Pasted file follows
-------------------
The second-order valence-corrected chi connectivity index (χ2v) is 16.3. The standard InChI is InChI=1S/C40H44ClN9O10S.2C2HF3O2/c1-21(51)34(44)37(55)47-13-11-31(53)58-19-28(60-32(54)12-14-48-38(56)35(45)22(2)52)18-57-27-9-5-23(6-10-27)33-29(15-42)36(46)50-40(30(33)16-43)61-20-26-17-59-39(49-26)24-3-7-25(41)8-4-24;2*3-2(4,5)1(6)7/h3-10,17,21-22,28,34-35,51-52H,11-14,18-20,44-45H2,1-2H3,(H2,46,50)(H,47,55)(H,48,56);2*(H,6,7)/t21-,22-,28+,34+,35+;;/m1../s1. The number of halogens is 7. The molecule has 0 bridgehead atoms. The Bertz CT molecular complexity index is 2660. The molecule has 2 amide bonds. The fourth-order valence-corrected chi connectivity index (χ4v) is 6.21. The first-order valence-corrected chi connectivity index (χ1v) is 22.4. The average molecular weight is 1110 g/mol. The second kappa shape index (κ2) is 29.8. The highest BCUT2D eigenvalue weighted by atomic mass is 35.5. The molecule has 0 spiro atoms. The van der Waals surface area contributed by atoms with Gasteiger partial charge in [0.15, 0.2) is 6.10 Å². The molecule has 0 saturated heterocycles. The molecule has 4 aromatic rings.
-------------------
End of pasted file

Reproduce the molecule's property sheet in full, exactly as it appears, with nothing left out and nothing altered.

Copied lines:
The second-order valence-corrected chi connectivity index (χ2v) is 16.3. The standard InChI is InChI=1S/C40H44ClN9O10S.2C2HF3O2/c1-21(51)34(44)37(55)47-13-11-31(53)58-19-28(60-32(54)12-14-48-38(56)35(45)22(2)52)18-57-27-9-5-23(6-10-27)33-29(15-42)36(46)50-40(30(33)16-43)61-20-26-17-59-39(49-26)24-3-7-25(41)8-4-24;2*3-2(4,5)1(6)7/h3-10,17,21-22,28,34-35,51-52H,11-14,18-20,44-45H2,1-2H3,(H2,46,50)(H,47,55)(H,48,56);2*(H,6,7)/t21-,22-,28+,34+,35+;;/m1../s1. The number of halogens is 7. The molecule has 0 bridgehead atoms. The Bertz CT molecular complexity index is 2660. The molecule has 2 amide bonds. The fourth-order valence-corrected chi connectivity index (χ4v) is 6.21. The first-order valence-corrected chi connectivity index (χ1v) is 22.4. The average molecular weight is 1110 g/mol. The second kappa shape index (κ2) is 29.8. The highest BCUT2D eigenvalue weighted by atomic mass is 35.5. The molecule has 0 spiro atoms. The van der Waals surface area contributed by atoms with Gasteiger partial charge in [0.15, 0.2) is 6.10 Å². The molecule has 0 saturated heterocycles. The molecule has 4 aromatic rings.